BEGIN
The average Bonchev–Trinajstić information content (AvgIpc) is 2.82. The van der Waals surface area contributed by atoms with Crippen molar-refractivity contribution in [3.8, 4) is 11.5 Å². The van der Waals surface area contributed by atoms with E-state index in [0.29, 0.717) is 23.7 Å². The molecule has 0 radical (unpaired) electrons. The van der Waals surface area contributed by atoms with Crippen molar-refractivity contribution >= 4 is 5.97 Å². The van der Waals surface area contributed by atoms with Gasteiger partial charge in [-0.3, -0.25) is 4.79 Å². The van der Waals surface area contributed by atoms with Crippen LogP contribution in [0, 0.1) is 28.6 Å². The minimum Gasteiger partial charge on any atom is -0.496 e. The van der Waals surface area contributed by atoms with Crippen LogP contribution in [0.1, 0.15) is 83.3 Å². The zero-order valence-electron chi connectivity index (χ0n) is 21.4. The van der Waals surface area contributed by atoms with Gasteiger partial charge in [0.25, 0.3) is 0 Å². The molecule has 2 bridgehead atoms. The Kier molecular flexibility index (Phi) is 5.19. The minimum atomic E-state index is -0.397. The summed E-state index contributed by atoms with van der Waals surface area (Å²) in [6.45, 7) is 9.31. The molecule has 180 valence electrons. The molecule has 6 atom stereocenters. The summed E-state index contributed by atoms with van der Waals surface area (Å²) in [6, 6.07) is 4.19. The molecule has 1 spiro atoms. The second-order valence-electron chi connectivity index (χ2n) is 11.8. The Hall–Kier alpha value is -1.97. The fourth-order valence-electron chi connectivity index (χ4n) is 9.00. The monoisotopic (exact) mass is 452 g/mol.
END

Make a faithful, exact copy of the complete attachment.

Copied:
The average Bonchev–Trinajstić information content (AvgIpc) is 2.82. The van der Waals surface area contributed by atoms with Crippen molar-refractivity contribution in [3.8, 4) is 11.5 Å². The van der Waals surface area contributed by atoms with E-state index in [0.29, 0.717) is 23.7 Å². The molecule has 0 radical (unpaired) electrons. The van der Waals surface area contributed by atoms with Crippen molar-refractivity contribution >= 4 is 5.97 Å². The van der Waals surface area contributed by atoms with Gasteiger partial charge in [-0.3, -0.25) is 4.79 Å². The van der Waals surface area contributed by atoms with Crippen LogP contribution in [0, 0.1) is 28.6 Å². The minimum Gasteiger partial charge on any atom is -0.496 e. The van der Waals surface area contributed by atoms with Crippen LogP contribution in [0.1, 0.15) is 83.3 Å². The zero-order valence-electron chi connectivity index (χ0n) is 21.4. The van der Waals surface area contributed by atoms with Gasteiger partial charge in [0.25, 0.3) is 0 Å². The molecule has 2 bridgehead atoms. The Kier molecular flexibility index (Phi) is 5.19. The minimum atomic E-state index is -0.397. The summed E-state index contributed by atoms with van der Waals surface area (Å²) in [6.45, 7) is 9.31. The molecule has 180 valence electrons. The molecule has 6 atom stereocenters. The summed E-state index contributed by atoms with van der Waals surface area (Å²) in [6, 6.07) is 4.19. The molecule has 1 spiro atoms. The second-order valence-electron chi connectivity index (χ2n) is 11.8. The Hall–Kier alpha value is -1.97. The fourth-order valence-electron chi connectivity index (χ4n) is 9.00. The monoisotopic (exact) mass is 452 g/mol.